7. Blutwurst and Currywurst
It’s a well-known fact that Germans go crazy for sausages. It is one of the main dishes of German cuisine, so be sure to find them in more types you’ve ever heard of. Two classic ones include:
- Blutwurst (blood sausage) is sold as a sausage or a sausage spread in a jar. It’s a Berliner classic. The most renowned producer is Blutwurstmanufaktur.
- Currywurst, the most popular street food in Berlin. It is sold also in jars, so you can take it home. It’s pork sausage served in characteristic ketchup mixed with curry powder.
Shopping Districts in Berlin
In the exclusive district of Mitte, you will find the most luxury and prestigious brands. Friedrichstraße is a great place for upscale fashion brands and jewellery. There are international designer clothing shops and luxury home decor stores along the street.
Around Alexanderplatz, you can find several department stores and boutiques, and a huge shopping mall Alexa. Alexa offers under one roof 180 stores of international brands for every budget.
In Hackescher Markt you will discover unknown local labels of young fashion and accessories designers from Berlin.
Charlottenburg district offers both luxury and more affordable options. On the one hand, you can find there high fashion and jewellery brands like Versace, Cartier, Bulgari etc. However, you will also find there popular international companies or franchises such as Mango or Zara. It’s a pleasant area, where you can enjoy the charming historical buildings and stop in some cafe.
Go to Kurfürstendamm, the most elegant boulevard in the city, with over one hundred attractive shops and cafes. Don’t miss KaDeWe – an over a century old shopping centre with as many as six floors of shops.
Whisky lovers can’t miss Wein and Whisky store located in Schöneberg district, where you can find all the most prestigious whisky brands from all around the world, including Scottish as well as Irish, American, Japanese etc., as well as liquors and wines, among others.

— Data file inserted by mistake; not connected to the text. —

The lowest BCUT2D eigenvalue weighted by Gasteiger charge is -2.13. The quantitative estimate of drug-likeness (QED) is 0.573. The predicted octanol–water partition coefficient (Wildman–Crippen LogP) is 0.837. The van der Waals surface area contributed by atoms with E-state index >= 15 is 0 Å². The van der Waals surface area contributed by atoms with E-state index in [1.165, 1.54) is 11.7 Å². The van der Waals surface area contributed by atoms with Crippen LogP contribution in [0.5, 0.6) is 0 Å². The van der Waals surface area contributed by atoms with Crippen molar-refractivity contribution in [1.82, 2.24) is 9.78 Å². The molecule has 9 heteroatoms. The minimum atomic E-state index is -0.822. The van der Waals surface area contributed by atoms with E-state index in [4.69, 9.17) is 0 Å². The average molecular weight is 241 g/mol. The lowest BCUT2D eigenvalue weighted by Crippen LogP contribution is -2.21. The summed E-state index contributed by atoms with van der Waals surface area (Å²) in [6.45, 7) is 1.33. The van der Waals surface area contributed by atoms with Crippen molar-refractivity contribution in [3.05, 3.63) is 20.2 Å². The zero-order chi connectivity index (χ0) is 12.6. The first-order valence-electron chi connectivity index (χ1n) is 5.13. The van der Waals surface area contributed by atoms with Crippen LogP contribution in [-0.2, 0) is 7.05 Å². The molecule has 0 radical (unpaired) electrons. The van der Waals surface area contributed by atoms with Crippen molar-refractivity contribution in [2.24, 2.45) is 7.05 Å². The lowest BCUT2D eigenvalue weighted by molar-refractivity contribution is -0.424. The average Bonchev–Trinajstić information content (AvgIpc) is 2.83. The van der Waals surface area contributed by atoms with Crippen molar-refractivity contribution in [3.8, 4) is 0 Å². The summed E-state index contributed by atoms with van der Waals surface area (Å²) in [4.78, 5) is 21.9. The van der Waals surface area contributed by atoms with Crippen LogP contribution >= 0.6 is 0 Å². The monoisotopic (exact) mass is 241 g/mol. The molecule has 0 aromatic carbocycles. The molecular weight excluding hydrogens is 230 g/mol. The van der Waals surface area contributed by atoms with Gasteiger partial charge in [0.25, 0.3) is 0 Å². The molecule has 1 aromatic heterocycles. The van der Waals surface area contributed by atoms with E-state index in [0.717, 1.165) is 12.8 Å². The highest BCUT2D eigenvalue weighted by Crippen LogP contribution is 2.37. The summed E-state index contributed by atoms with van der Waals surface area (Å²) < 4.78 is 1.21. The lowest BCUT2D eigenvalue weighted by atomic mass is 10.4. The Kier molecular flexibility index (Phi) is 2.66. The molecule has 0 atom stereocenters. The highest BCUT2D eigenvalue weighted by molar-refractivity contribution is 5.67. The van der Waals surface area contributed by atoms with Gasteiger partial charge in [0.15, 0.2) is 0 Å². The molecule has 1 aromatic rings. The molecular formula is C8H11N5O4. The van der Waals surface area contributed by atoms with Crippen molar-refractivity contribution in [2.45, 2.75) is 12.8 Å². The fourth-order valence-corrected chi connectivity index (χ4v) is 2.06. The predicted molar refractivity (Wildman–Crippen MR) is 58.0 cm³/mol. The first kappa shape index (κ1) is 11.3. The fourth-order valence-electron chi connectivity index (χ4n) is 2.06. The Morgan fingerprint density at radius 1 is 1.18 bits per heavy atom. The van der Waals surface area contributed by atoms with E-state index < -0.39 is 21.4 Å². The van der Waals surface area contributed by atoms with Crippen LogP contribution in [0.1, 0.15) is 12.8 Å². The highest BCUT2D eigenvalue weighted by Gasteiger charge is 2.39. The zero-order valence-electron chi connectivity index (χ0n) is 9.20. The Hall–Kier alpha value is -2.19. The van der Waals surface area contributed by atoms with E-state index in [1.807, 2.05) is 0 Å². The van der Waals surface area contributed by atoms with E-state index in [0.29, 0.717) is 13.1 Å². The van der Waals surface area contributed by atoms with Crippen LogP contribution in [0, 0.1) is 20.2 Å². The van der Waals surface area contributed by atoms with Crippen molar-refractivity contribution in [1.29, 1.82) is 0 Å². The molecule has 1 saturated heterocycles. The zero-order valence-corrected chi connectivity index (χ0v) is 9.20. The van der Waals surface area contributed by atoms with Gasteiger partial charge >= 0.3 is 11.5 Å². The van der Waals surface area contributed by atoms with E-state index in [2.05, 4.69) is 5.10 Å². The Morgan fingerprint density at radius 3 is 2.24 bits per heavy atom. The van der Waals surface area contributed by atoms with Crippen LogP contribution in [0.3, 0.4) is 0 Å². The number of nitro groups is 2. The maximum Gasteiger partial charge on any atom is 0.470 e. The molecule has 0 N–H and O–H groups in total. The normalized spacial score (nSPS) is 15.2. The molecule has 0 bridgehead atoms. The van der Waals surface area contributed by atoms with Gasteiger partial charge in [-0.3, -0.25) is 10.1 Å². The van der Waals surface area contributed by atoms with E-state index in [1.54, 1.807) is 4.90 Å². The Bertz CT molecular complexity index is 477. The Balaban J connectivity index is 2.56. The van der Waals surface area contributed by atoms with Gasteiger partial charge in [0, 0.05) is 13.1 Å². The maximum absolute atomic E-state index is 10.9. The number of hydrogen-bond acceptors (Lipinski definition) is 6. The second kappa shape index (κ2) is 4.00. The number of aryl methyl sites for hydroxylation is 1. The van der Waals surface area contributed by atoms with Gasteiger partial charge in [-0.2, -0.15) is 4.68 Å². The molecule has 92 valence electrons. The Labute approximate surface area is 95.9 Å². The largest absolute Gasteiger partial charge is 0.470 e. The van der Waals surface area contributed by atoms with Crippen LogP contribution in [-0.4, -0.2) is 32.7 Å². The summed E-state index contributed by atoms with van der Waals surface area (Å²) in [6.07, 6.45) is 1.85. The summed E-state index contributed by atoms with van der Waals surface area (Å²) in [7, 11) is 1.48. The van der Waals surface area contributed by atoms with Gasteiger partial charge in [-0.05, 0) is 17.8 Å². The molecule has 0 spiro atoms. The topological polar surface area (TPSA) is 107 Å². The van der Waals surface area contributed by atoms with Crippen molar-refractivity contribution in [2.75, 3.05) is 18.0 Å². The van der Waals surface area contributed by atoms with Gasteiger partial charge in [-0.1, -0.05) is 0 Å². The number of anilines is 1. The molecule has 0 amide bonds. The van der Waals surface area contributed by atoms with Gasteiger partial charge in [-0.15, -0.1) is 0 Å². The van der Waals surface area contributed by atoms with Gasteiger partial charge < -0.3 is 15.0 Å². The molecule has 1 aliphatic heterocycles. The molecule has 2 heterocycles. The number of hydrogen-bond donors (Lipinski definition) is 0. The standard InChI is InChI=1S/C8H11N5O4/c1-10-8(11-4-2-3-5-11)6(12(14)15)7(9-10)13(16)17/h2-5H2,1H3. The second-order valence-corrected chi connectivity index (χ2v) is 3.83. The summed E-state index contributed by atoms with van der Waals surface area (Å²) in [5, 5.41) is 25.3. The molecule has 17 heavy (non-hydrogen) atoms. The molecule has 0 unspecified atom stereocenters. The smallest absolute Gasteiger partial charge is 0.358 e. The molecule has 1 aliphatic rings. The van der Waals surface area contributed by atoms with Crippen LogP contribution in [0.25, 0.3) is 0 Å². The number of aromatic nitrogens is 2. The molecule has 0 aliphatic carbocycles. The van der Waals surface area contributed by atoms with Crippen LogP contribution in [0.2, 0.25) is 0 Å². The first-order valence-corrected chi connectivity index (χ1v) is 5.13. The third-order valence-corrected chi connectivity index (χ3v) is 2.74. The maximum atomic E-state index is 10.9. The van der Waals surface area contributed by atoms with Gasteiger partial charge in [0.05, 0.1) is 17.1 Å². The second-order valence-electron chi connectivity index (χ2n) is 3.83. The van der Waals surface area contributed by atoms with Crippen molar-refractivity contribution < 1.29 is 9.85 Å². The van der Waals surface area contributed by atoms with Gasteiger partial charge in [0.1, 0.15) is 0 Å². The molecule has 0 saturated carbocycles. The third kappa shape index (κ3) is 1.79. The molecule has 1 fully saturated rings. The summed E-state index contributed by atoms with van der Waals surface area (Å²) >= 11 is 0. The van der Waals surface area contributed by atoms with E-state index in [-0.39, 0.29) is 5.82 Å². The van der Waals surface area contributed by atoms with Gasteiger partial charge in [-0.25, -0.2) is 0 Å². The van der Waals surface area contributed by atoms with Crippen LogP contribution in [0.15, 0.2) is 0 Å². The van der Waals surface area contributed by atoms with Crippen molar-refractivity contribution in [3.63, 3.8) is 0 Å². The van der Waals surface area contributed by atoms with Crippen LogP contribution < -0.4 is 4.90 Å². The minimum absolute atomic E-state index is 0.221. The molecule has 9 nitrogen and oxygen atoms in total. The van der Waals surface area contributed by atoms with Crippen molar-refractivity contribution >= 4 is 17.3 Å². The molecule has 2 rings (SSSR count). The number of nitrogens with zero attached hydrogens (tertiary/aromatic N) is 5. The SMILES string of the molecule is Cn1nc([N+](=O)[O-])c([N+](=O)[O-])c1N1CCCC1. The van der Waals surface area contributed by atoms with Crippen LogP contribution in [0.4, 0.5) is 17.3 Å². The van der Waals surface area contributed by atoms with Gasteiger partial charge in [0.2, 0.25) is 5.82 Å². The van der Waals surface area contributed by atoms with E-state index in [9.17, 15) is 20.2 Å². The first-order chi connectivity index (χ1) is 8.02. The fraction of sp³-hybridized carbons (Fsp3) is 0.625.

3. Potsdamer Platz
In Potsdamer Platz, you will find a huge shopping centre Mall of Berlin with as much as 270 stores. There are plenty of German and international brands that will fit every wallet’s size.
The Kreuzberg district is one of the most dynamic and versatile places of the capital where you can find almost everything because it is where most of the markets and street markets, mainly Turkish, are concentrated.
It is also worth noting the numerous second-hand shops in Kreuzberg – the price of the products is determined per kilo.
The Tiergarten district is mostly the official monuments area, so it’s not the busiest at the store level, but if you are there for visiting, you will find there franchises of typical international brands such as Mango, Esprite, H&M etc. Apart from them, there are small local shops and a multitude of restaurants and street food stalls to spend time pleasantly while shopping.
Markets in Berlin
Flea Market in Mauerpark
For many the best market in the city is the flea market in Mauerpark. It’s a curious mix of flea market, food stalls and live concerts. Lots of people gather there not that much for shopping as for entertainment. You can buy there second-hand clothes, old books and cameras, and plenty of typically Berliner vintage items.
Address: Bernauer Straße 63, 10435 Berlin
Opening hours: Every Sunday between 9 am – 6 pm
Arkonaplatz Flea Market
If you stay in Berlin for weekend, you can visit Arkonaplatz Market. It’s a very popular big flea market with vintage items, collectors’ pieces and bric-a-brac.
Address:Arkonaplatz, 10435 Berlin
Opening hours: Every Sunday between 10 am – 4 pm
More on Shopping in Berlin